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Louisiana municipalities secure victory against state mandated costs.

Louisiana voters gave their municipalities a major victory October 19 with easy approval of a constitutional amendment that limits the state's ability to impose mandated requirements and costs on local governments.

Unofficial returns at press time show the proposal, which was the first of eight on the ballot, won by a margin of 58 percent to 42 percent. In addition, the proposition won with the highest voter approval rate of the five amendments which passed.

The state's mayors and elected municipal and local officials were instrumental in gaining voter approval of the measure, noted Louisiana Municipal Association President Ralph J. Stutes, mayor of Rayne.

"Fueled by frustrations voiced by mayors and other local leaders in the press and during public appearances, the state's voters apparently believed local governments are overburdened by requirements and costs forced on them by the state," Mayor Stutes explained.

Effective January 1, 1992, a state law, executive order, rule, or regulation requiring additional expenditures by a local government can only become effective if one of the following occurred:

[Section] the local government agrees to abide with the mandate;

[Section] the state provides funds to pay for the new mandate;

[Section] the state gave the local government authority to raise revenue to cover the cost of the new mandate; or

[Section] the legislature voted to impose a new mandate or cost on local governments by a two-thirds vote of both houses.

The new constitutional amendment does not apply to loal school systems, to existing mandates, to laws requested by individual political subdivisions, to benefits for police officers and firefighters found in existing law, to laws defining or amending a new crime, or to laws or rules required for compliance with federal standards (such as those mandated by the U.S. Environmental Protection Agency).

State Rep. Francis C. Thompson of Delhi and State Sen. Willie E. Crain of Rayville, lead authors of the legislation, said local leaders had complainied about a growing tendency at the state level to hand local governments new responsibilities while refusing to give them the funds to pay for the new costs or the power to raise needed revenues locally.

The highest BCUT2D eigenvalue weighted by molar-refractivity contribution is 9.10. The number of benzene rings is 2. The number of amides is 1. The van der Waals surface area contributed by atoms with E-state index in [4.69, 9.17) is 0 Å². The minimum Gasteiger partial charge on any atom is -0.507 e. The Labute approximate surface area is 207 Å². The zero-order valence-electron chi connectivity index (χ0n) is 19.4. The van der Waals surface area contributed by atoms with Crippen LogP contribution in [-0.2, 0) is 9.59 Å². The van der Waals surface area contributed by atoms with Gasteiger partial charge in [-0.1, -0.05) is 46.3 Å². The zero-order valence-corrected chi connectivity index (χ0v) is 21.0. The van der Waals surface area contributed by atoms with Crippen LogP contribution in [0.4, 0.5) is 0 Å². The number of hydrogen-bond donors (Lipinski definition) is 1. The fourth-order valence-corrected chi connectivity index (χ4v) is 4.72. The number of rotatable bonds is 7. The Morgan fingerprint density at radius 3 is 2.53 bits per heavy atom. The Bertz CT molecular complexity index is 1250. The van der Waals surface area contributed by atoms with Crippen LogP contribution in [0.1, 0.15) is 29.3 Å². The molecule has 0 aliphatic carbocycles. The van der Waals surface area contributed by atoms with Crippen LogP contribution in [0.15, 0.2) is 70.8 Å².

"This constitutional amendment definitely will force greater accountability on the legislature," Rep. Thompson emphasized, noting that 61 legislators signed on as co-sponsors of the legislation, the LMA's highest priority issue the past few years.

To help local officials promote the proposed constitutional amendment, LMA developed a voter education and public information booklet which contained a sample resolution of support, news releases, sample newspaper editorial, sample letter to the editor, a public-appearance script, and a fact sheet. The booklet was sent to all mayors about one month before the election.

The LMA's executive board and membership had unanimously endorsed the proposed constitutional amendment at the league's convention at Lake Charles in mid-August. The convention also provided the official kickoff for the public information campaign, since the league named both Rep. Thompson and Sen. Crain as its "Legislator of the Year."

In addition, Mayor Stutes and National League of Cities President Sidney J. Barthelemy, mayor of New Orleans, were among the local government leaders who participated in a press club briefing in Baton Rouge to give the campaign statewide focus. These efforts led to endorsements of the proposition by virtually all of the state's major daily newspapers.

"All of our communications to voters and the press were designed to illustrate how passage of this amendment would help keep local tax dollars local and enable local elected officials to be more responsive to local priorities and needs," Mayor Stutes said.

"We believe the success of our campaign also resulted in an increased awareness by citizens of the problems which their local governments must tackle on a day-to-day basis," Mayor Stutes added.

Tommy Darensbourg is director of communications for the Louisiana Municipal Association.
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Copyright 1991 Gale, Cengage Learning. All rights reserved.

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Title Annotation:includes related article on New Orleans vote on term limitations
Author:Darensbourg, Tommy
Publication:Nation's Cities Weekly
Date:Oct 28, 1991
Previous Article:Oakland fire-loss cost soaring past quake figures: death toll at 22, some 2,400 homes destroyed.
Next Article:Wisconsin league's conference pushes issues of local control.

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